There Are Days That Dawn All at Once, a Spilled Brilliance by Roy Bentley

There Are Days That Dawn All at Once, a Spilled Brilliance
by Roy Bentley Feature Poet

Pudding Magazine #57

as if morning were umpteen trillion uncartoned eggs cracked and
emptied onto the surfaces of things. The sudden sky's
a Superman blue, and the roofs of houses win out over clouds and
horizonline church spires and the pictographs of billboards. The
slant black of rooftops and a true and beautiful sky
forged from out of the ordinary plum color of night work
to recontrive Dayton, Ohio as a place to shine in
and crowd out what about a day is drowsy with sameness.

Skylight by Mary Weems

Skylight by Mary Weems
Pudding Magazine #57

I still work everyday
pull light from sky
let it down easy

Used to land on pillow,
bedspread, two faces turned
body shapes

Now I warm air
still as one person
in a room

Shape light
into hands
caress myself

Slump Block by Chuck Salmons

Slump Block by Chuck Salmons
Pudding Magazine #57

A hard winter ending,
and a stroll down our street
reveals another neighbor
packing a U-Haul,
maneuvering the melting ice.
And we ponder the bubble—
did it burst? Or simply deflate
only to swell again,
now, mocked by tulips rising
from the ground.

We walk past windows undressed
save gaudy labels,
beneath the pin oaks, clinging
to those dingy mid-March leaves,
and the maples lining the street
with bare branches and vacant nests,
wondering when the robins
will ever return.

Robot Poem by Christine Howey

Robot Poem by Christine Howey
Pudding Magazine #57

This poem was written by a robot.
Do not be afraid.
Okay, now you’re reading these words in that funny voice all humans
use for robot voices, the droning nasal monotone.
Please stop doing that.
It’s really kind of insulting.
Robots don’t sound like that anymore.
Okay, now you’re noticing that a lot of the lines are short and clipped,
like you expect robot language to be. But in reality, it’s quite easy for a
robot to embroider looping and complex sentences, such as the one

Upon the Morning by Susan Hendrickson

Upon the Morning by Susan Hendrickson
Pudding Magazine #57

I saw a woman
half submerged in the ground
sitting in the comfort of weeds
nibbling on some timothy.

She ran her teeth, berry-stained,
over the translucent green stems
entered into the sweetness of the world
that sky-bright moment.

Within her solitary warren
hugging the mysteries of the day
to herself, I knew she was me
and I knew she woke me up.

These are days of self-credence;
the gossamer growing thin
the crave for minute beauty, gentle
recognition begins to surpass itself.

Peter Pan Must Die by Eric Blanchard

Peter Pan Must Die by Eric Blanchard
Pudding Magazine #57

They are toys-r-us kids lost
on an island called Neverland—
lost in Afghanistan—with
pop guns and little plastic
swords and bombs. Lost boys,
lost army men, lost children,
fighting pirates off shore.
Lost war, lost in Iraq—
the never ending fantasy.
Lost fairytale. Where's the
magic carpet? Where's the
pixie dust? Tinker Bell was wounded
by snipers during an unmanned
drone fly-by. The croc is on time.
Tic toc, tic toc, tic toc.

Peter Pan must die. Let
the pied piper of youth be remembered well.

Saturday Morning Poetry Group by Jerry Judge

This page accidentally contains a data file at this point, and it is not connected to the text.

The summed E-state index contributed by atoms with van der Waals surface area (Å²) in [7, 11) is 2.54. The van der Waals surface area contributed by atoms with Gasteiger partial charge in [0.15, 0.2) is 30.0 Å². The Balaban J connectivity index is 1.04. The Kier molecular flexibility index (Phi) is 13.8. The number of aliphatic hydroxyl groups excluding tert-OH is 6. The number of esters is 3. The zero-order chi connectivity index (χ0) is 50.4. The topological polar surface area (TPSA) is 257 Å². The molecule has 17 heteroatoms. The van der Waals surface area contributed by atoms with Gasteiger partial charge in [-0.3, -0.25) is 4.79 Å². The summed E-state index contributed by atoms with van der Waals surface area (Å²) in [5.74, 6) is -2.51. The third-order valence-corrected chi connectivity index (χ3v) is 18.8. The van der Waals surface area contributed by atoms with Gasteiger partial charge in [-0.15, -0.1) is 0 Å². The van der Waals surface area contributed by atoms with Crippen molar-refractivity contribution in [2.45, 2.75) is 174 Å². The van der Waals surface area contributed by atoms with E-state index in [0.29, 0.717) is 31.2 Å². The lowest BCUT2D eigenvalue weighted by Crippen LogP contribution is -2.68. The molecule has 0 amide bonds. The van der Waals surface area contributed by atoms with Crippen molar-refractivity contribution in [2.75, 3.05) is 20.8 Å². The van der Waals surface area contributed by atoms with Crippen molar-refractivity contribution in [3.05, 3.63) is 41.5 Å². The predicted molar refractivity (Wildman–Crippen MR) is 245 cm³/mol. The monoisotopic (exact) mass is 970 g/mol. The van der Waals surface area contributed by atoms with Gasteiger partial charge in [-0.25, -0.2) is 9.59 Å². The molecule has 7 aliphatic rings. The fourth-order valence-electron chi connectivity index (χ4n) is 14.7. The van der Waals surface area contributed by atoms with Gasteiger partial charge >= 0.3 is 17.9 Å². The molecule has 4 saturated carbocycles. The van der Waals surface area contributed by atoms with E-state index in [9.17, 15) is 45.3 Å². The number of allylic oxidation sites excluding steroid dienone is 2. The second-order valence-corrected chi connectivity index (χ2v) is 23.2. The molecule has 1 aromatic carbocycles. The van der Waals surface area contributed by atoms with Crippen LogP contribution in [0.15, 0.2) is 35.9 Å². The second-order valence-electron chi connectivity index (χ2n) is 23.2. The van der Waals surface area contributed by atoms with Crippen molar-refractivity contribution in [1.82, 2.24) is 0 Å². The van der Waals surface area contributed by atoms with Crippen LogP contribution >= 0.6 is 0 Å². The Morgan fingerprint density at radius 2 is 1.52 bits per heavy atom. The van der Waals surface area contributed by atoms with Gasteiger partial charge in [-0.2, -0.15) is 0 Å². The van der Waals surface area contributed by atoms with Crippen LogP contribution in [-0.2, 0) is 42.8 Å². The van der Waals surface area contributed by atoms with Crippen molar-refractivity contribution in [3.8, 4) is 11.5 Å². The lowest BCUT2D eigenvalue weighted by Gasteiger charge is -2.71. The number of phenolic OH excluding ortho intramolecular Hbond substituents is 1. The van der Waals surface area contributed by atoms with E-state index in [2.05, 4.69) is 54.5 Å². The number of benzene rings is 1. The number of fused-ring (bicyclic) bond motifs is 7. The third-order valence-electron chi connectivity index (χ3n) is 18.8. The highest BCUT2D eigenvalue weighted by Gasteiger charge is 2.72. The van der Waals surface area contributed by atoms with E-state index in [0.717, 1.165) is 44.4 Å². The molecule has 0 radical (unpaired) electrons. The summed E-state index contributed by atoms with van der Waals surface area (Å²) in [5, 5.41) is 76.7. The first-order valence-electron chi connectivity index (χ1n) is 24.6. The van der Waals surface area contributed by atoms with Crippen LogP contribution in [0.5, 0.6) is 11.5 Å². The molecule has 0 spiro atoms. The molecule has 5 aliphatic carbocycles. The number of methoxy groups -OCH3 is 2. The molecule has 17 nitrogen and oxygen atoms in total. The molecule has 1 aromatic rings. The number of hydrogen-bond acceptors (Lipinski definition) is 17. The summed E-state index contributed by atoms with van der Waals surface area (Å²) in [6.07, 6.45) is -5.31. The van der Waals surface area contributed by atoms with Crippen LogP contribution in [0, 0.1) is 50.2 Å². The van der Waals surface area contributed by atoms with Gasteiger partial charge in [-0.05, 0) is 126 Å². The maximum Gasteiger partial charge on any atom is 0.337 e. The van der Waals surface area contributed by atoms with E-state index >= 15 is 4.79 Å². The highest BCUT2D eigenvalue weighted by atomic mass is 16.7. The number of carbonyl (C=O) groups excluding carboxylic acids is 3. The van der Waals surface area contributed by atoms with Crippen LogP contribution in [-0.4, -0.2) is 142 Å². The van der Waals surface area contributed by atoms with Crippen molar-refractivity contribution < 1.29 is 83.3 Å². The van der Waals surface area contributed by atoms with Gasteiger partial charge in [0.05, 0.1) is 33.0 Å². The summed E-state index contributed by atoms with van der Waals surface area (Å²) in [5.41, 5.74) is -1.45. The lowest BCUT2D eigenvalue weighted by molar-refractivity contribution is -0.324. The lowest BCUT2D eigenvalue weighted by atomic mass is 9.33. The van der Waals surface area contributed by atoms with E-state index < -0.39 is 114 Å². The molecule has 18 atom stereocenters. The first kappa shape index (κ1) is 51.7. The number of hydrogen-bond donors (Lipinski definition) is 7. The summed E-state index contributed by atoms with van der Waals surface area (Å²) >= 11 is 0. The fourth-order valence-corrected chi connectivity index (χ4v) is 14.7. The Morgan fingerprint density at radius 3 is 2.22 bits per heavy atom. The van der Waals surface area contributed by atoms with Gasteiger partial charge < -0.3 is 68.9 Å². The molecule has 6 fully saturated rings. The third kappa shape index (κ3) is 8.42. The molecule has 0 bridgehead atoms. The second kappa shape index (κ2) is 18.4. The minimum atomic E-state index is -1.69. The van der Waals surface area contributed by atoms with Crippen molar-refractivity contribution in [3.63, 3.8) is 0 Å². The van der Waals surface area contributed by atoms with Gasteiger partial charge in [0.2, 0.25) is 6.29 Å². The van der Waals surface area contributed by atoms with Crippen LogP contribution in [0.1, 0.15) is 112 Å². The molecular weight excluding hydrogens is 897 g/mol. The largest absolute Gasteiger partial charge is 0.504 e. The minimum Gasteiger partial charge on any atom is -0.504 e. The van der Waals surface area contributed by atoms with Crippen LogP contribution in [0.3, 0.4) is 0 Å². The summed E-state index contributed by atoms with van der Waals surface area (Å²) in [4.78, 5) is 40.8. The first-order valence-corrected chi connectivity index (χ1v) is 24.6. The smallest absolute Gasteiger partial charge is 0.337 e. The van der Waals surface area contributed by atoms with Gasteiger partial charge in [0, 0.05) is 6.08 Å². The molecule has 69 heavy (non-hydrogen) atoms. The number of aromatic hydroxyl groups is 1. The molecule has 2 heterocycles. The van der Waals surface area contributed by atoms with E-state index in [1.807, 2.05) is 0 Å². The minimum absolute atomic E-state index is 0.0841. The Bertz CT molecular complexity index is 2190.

Saturday Morning Poetry Group by Jerry Judge
Pudding Magazine #57

After I read my poem, the silence
of the group thunders me almost deaf.

Madeleine, bless her always gentle heart,
says that she likes the imagery of a giant turtle.

Leo, always logical, can’t figure
how a thirty foot turtle fits into the room.

Mary Anne, back from a Billy Collins workshop,
says that Billy would execute the turtle and then me.

Gwyneth states that I need to buy the turtle
a one way ticket to the Galapagos Islands.

Barb worries about my need to write

Ghost Story by Louise Robertson

Ghost Story by Louise Robertson
Pudding Magazine #56

My first child pointed to the same spot
in the yard every day. Barely able to talk,
she came up with this question:
"Why baby cry? Why baby cry?"

Every day, she pointed to the same spot
in the yard. By the covered-over
well, where the boards green up and soften,
she pointed and asked: Why baby cry?

I don't know. Did the long throat
of the well swallow a child
her age? And its spirit hangs around
calling for its mother, though

this mother can't hear it.

That's the trick, mother couldn't

Sin-Eater by Louise Robertson

Sin-Eater by Louise Robertson
Pudding Magazine #56

I ate his sins. At death, my grandfather was
laid out--eyes and mouth
glued shut and face smooth
without the smiles.

It used to be a sin-eater
came and ate
food set out and pocketed a penny
and took the sins of the deceased
and was hailed
with curses and out the door he went.

At my grandfather's funeral,
I stood before them and reflected
upon the man who--surgeon--
was his girlfriends' abortionist, who--brother
--hid the mafia's counterfeit money and guns,
used an axe to break into his departing

Outside of Effingham by Scott Boyd

Outside of Effingham by Scott Boyd
Pudding Magazine #56

I am West on 70 when I see it,
A mound of roses twitching
In the shadow
Of a giant cross.

Stark fire towers keep their watch
Perched atop bone dry hills.
They spot thistles ablaze
In drought-stricken soy fields,
Sparing homes that aren’t worth
The blocks they rest on.

After Honey Creek dried up
A new harvest was wrought,
This one a factory to build
Fences where hay bales once held sway.

The fear of a fire that never came
Pressed hands to machine levers
And palms ceased their prayers to brooding clouds

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The Schuylkill Valley Journal publishes poetry, short stories and critical essays. Both the SVJ and SVJ LIT come out twice a year, in the spring and in the fall.
Schuylkill Valley Journal

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